KC Mead-Brewer

K.C.-Mead-Brewer

K.C. Mead-Brewer lives in Baltimore, Maryland. Her writing appears in Carve Magazine, Hobart, Fiction Southeast, and elsewhere. As a reader, she loves everything weird—surrealism, sci-fi, horror, all the good stuff that shows change is not only possible, but inevitable. For more information, visit kcmeadbrewer.com and follow her @meadwriter.

 


[m]otherhood, stories by Anna Lea Jancewicz, reviewed by KC Mead-Brewer

[m]otherhood, stories by Anna Lea Jancewicz, reviewed by KC Mead-Brewer
[m]otherhood by Anna Lea Jancewicz Widow + Orphan, 170 pages reviewed by KC Mead-Brewer Anna Lea Jancewicz built up her editorial chops on magical flash fiction and fairytale non-fiction journals, like Cease, Cows and Tiny Donkey, before becoming Editor-in-Chief of Rabble Lit, a magazine dedicated to working-class literature. Some might consider this a strange artistic road, but it makes sense. Using the magic in the everyday to challenge and undermine the power of oppressors, magical realism emerges from anti-colonialism and protest. Similarly, the classic fairytale often elevates working-class heroines like Cindergirl and Vasilisa. Jancewicz’s debut collection builds on these traditions of artistic protest, offering a mix of flash and short stories steeped in both the brutal realities and dreamy magic of women’s lives. The combination of flash and short stories creates a heady ebb and flow throughout the collection, almost like a heartbeat ba-boom, ba-boom, a place where prayers, stories, and spells live side-by-side. As the title [m]otherhood suggests, the book is laced with countless unexpected births and creations, from the endless beastly offspring of “The Female of the Species” to the uncanny rabbit nosing its way up from a garden grave in “Rosemary & Ghostmilk.” It’s no ...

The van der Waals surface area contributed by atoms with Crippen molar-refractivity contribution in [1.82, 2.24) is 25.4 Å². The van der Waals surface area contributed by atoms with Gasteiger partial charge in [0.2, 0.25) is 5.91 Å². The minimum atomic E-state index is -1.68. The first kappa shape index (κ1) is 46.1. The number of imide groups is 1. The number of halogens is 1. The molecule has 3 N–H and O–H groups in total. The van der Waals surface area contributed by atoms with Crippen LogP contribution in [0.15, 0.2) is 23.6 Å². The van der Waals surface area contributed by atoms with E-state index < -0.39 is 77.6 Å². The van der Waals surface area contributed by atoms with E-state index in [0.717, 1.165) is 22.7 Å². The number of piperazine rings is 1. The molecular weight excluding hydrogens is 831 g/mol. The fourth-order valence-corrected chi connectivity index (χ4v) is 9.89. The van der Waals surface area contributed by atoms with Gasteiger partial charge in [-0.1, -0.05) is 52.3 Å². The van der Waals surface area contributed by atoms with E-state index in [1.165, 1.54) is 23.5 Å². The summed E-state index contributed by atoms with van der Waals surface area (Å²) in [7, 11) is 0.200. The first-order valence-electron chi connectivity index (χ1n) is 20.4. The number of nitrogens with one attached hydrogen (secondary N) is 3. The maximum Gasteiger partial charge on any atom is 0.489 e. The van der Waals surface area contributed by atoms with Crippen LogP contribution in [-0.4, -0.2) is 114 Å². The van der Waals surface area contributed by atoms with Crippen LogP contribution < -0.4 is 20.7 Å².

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A CONVERSATION WITH CLAIRE RUDY FOSTER author of I’ve Never Done This Before

A CONVERSATION WITH CLAIRE RUDY FOSTER author of I’ve Never Done This Before
A CONVERSATION WITH CLAIRE RUDY FOSTER  author of I’ve Never Done This Before The KLEN+SOBR Interventions, 78 pages interviewed by KC Mead-Brewer Claire Rudy Foster's short story collection I'VE NEVER DONE THIS BEFORE made its official debut just this week from KLĒN+SŌBR Interventions. It's a tight collection with six stories' worth of addiction, struggle, pain, and grit. Foster's critically acclaimed short fiction has been nominated for an AWP award, a Pushcart Prize, and a Best of the Web award. Foster will be giving her first public reading from the collection at The Alano Club of Portland this upcoming October 22nd. —KC M-B KMB: I love the title of your collection, all the different ways it applies (and perhaps sometimes doesn’t, perhaps only as a lie or a trick or a wish) to your various characters. How did you go about deciding on the “I Never” premise of these stories—was it like playing a much grittier, more intense version of that old childhood game “I Never,” or did the connection between these stories arise of its own accord? Something else altogether? CRF: The title is a line from [a story in the collection] “Runaway.” In many ways, the main character of that ...
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BRIGHT MAGIC: Stories by Alfred Döblin reviewed by KC Mead-Brewer

BRIGHT MAGIC: Stories by Alfred Döblin reviewed by KC Mead-Brewer
BRIGHT MAGIC: Stories by Alfred Döblin translated by Damion Searls NYRB Classics, 240 pages reviewed by KC Mead-Brewer Bright Magic—a powerful concoction of black humor, harsh beauty, and dark fabulism—marks Alfred Döblin’s first collection ever to be translated into English (here by Damion Searls, a master of his craft who’s also translated the works of Proust and Rilke). Döblin (1878–1957), now a classic of German literature, was a pioneer of expressionist writing as well as a respected neurologist and army doctor. His short stories show a tremendous bravery of form and a willingness to experiment with things that today would be called flash and micro fiction as early as the 1910s. He also demonstrates a deep desire to mirror the absurdity of all that surrounded him—the horror of world wars, the destructive power of ignorance—by wielding absurdity in his stories like a joke, a sword, a punishing assumption. In this collection, we see Döblin lift up fascinations with memory and things forgotten, with morality and violence, with descents into madness and those dizzying moments of painful, exquisite clarity. In “The Ballerina and the Body,” Döblin explores the body’s tenuous relationship to the mind. Studying to become a ballerina, the young ...